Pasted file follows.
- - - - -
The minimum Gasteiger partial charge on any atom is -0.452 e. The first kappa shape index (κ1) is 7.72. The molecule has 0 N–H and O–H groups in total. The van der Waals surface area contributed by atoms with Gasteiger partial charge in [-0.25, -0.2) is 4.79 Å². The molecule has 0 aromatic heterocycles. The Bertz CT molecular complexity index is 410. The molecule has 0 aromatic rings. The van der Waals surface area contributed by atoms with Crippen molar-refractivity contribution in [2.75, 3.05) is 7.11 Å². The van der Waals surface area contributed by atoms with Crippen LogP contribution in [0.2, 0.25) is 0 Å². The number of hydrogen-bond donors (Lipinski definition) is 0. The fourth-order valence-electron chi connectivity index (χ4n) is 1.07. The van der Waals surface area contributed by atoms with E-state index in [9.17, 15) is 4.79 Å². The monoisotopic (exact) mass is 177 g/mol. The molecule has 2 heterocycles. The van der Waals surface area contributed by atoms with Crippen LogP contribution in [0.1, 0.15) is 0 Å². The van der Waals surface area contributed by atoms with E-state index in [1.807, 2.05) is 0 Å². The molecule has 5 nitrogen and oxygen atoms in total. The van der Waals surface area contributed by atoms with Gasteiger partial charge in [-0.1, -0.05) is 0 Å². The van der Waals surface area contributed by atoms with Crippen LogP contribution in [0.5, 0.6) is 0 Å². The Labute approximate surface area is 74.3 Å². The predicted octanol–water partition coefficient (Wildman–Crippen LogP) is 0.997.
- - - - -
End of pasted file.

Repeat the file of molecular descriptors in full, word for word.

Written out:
The minimum Gasteiger partial charge on any atom is -0.452 e. The first kappa shape index (κ1) is 7.72. The molecule has 0 N–H and O–H groups in total. The van der Waals surface area contributed by atoms with Gasteiger partial charge in [-0.25, -0.2) is 4.79 Å². The molecule has 0 aromatic heterocycles. The Bertz CT molecular complexity index is 410. The molecule has 0 aromatic rings. The van der Waals surface area contributed by atoms with Crippen molar-refractivity contribution in [2.75, 3.05) is 7.11 Å². The van der Waals surface area contributed by atoms with Crippen LogP contribution in [0.2, 0.25) is 0 Å². The number of hydrogen-bond donors (Lipinski definition) is 0. The fourth-order valence-electron chi connectivity index (χ4n) is 1.07. The van der Waals surface area contributed by atoms with E-state index in [9.17, 15) is 4.79 Å². The monoisotopic (exact) mass is 177 g/mol. The molecule has 2 heterocycles. The van der Waals surface area contributed by atoms with Crippen LogP contribution in [0.1, 0.15) is 0 Å². The van der Waals surface area contributed by atoms with E-state index in [1.807, 2.05) is 0 Å². The molecule has 5 nitrogen and oxygen atoms in total. The van der Waals surface area contributed by atoms with Gasteiger partial charge in [-0.1, -0.05) is 0 Å². The van der Waals surface area contributed by atoms with Crippen LogP contribution in [0.5, 0.6) is 0 Å². The Labute approximate surface area is 74.3 Å². The predicted octanol–water partition coefficient (Wildman–Crippen LogP) is 0.997.